ALABAMA DEFENSIVE PRESS CONFERENCE PART 1 AND 2
ALABAMA DEFENSIVE PRESS CONFERENCE PART 1
DEFENSIVE COORDINATOR KIRBY SMART
S MARK BARRON
NG JOSH CHAPMAN
THE MODERATOR: We’re going to get started. Welcome. Today’s press conference is going to be about the Alabama defense. We’re here with Mark Barron and Josh Chapman, and we’ll shortly be joined by defensive coordinator Kirby Smart.
So, again, we’ll take questions.
Q. Mark, you’ve been here a while, and obviously we know about the AlabamaAuburn rivalry. Where does this one rank? What are the feelings between the two teams?
MARK BARRON: I think this is a rivalry that’s grown over the years here recently just due to the level of competition.
I wouldn’t say it’s bigger than Auburn rivalry by no means, but it’s growing slowly.
THE MODERATOR: We’re joined by defensive coordinator Kirby Smart.
Coach, we’ll give you a chance to make some opening remarks.
KIRBY SMART: We’re happy to be here. What a great opportunity. Proud to be the coach of this defense. Great group of leaders. These guys have played a long time. And we got on the bus to head over here, started looking around, there are a lot of faces that were also in Pasadena.
So we’re very fortunate to have this great group. Proud of them. A lot of guys that we recruited here at Alabama as a staff, and I can remember recruiting each one of them and I’m going to be really sad to see them go, and they’ve led this team to a lot of victories. Good kids.
Q. Question about the morphing sort of ability of your players and that versatility of your players on the defense, how that sort of aids the overall cause and scheme of what you try and accomplish.
KIRBY SMART: Each guy kind of has his own traits and talents. Big man over here likes to stop the run, and we’ve got some pass rushers. We’ve got Mark, who plays a lot like a linebacker in the box at times, and then he’s also deep part safety.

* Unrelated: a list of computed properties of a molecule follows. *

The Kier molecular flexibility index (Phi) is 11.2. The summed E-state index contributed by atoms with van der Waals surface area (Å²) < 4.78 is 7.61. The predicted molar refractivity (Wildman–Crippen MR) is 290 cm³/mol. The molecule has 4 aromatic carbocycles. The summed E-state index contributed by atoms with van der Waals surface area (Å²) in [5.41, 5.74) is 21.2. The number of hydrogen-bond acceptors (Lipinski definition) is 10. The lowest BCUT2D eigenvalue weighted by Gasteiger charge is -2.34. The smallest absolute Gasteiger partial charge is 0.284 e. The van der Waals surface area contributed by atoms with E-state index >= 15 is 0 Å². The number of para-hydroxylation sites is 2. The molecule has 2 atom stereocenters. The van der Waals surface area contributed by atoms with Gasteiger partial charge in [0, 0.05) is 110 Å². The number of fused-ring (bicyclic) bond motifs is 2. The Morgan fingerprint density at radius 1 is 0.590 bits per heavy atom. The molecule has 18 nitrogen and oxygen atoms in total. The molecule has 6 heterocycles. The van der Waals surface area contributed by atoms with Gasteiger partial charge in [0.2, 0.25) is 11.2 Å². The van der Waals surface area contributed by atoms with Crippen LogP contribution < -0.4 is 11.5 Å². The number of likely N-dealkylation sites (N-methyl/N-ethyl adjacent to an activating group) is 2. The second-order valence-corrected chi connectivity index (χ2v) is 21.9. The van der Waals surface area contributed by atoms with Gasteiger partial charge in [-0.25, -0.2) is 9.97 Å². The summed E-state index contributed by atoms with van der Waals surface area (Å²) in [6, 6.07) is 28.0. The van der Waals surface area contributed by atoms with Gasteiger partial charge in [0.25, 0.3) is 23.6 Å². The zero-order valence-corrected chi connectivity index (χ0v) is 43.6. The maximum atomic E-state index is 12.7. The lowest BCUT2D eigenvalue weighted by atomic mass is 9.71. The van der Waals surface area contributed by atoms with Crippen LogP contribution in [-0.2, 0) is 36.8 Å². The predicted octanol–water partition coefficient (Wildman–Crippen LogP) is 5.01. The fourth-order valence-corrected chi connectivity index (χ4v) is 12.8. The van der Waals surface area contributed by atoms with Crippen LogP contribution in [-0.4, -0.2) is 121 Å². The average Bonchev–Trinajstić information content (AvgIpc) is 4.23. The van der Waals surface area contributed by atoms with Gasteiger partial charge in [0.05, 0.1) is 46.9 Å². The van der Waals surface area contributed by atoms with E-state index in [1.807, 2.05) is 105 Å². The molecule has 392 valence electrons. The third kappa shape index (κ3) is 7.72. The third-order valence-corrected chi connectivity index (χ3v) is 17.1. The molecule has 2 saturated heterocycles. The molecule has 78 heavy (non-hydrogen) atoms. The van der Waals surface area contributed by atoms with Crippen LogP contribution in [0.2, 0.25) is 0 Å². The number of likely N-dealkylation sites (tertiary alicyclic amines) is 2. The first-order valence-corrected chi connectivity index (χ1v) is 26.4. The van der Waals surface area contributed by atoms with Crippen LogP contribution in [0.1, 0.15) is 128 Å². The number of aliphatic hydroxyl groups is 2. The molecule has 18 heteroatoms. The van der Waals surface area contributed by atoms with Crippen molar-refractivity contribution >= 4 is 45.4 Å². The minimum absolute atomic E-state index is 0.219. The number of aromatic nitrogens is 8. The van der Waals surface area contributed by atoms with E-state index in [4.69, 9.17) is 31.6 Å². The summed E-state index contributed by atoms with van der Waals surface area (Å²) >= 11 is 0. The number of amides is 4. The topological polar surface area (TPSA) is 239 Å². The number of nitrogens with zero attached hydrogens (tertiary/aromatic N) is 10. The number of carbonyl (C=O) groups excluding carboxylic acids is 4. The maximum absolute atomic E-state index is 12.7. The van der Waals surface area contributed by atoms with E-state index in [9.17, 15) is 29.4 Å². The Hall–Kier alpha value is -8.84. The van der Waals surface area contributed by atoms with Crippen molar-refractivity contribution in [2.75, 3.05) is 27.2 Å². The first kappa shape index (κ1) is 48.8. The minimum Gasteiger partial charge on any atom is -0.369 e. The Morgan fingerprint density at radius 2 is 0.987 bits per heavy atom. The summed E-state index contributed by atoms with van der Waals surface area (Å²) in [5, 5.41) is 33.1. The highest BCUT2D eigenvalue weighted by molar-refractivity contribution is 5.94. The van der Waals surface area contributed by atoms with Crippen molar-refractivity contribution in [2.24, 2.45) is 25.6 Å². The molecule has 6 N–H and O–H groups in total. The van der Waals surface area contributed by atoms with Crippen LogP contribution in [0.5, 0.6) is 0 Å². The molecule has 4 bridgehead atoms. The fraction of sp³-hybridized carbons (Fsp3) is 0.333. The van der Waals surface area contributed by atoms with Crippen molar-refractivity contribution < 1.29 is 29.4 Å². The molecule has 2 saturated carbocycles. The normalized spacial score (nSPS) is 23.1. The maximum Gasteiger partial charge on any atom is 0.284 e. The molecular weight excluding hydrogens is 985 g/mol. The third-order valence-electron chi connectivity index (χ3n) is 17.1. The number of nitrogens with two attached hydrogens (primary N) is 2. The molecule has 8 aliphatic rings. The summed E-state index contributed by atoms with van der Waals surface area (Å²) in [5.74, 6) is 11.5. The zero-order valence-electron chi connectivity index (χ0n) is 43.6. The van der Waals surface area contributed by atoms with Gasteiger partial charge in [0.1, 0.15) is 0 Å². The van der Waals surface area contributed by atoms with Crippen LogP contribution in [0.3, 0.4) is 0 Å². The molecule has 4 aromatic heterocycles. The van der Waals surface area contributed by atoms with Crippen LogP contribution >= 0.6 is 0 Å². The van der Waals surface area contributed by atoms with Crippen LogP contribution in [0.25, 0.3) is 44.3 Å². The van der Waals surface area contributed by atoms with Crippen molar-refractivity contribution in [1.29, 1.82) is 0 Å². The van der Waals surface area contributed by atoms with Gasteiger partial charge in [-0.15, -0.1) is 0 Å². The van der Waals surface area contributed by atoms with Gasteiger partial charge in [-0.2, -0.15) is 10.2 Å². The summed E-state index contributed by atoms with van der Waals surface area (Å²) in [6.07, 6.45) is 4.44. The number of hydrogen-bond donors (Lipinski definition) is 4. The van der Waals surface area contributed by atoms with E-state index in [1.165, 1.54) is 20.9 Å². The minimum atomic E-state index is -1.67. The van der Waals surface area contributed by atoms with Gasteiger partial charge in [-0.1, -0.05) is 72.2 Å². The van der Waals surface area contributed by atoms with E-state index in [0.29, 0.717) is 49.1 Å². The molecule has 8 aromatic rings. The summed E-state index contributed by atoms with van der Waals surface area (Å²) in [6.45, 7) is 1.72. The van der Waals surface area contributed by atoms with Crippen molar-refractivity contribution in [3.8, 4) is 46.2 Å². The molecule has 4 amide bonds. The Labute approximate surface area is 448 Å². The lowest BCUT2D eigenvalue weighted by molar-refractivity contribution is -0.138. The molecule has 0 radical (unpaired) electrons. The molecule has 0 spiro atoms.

So each guy has special attributes that we try to use to make our defense special.
And we have a lot of personnel groupings, more than most people have in college, and that’s because we have some good players and we try to utilize their skills in every situation in the game.
Q. Kirby, could you talk a couple of the younger guys on the defense, Trey DePriest and how he’s come along and how Bradley Sylve transitioned since moving over?
KIRBY SMART: Both those kids are talented kids. Trey’s a young guy who came in early, so he’s ahead of most young guys, he’s got a spring extra on everybody. He’s really learning the defense. Plays hard. Has great speed.
Again, he’s got to get bigger, stronger, but he’s a fast guy that can fly to the ball. We’re looking for good things. He played really well on special teams. Glad we got him. He’s the backup right now to Dont’a.
And Bradley did a great job transitioning over. He didn’t go to camp with us. He was a wideout, and now he’s becoming a good corner for us, taking a lot of reps. Reminds me of a lot what Dre did when he was a freshman when we have Javi and Kareem and all those guys. He’s taken a lot of reps in learning the defense, which is really important, and we haven’t had to play him.
Q. Kirby, what in your mind was the biggest key to neutralizing LSU’s offense last time? Do you expect the same kind of game?
KIRBY SMART: Certainly don’t expect the same kind of game. I think it will be a very different game this time. Think they’ll do some different things; we’ll do some different things defensively.
I don’t think they’ll play as conservative as they did last time. They were in quarterback flux. They were in transition. They’ve got a stable guy now, so obviously they may have more game plan for him.
But for us it’s not really about what they do; it’s going to be about what we do. And we gotta execute. We’ve got to stop the run. Can’t give up big plays.
It’s that simple, and that’s hard to do without taking chances to do both. So we’ll put some pressure on the edge guys. We’ll put some pressure on the inside guys and ask them to stop the run and see if we can.
Q. Kirby, how is their offense different preparing for them over the last four games with Jefferson as the starter as opposed to preparing for them last time?
KIRBY SMART: Absolutely none for us. I think it’s a misnomer to think it’s different, because we knew Jordan Jefferson was there before we played them the last time. We knew what plays they ran when they had Jordan Jefferson last time. It wasn’t like we didn’t practice with those plays.
I think if you ask our kids, they’ve seen the same plays they saw last time. Will they do something different? I’m sure they will. But so will we.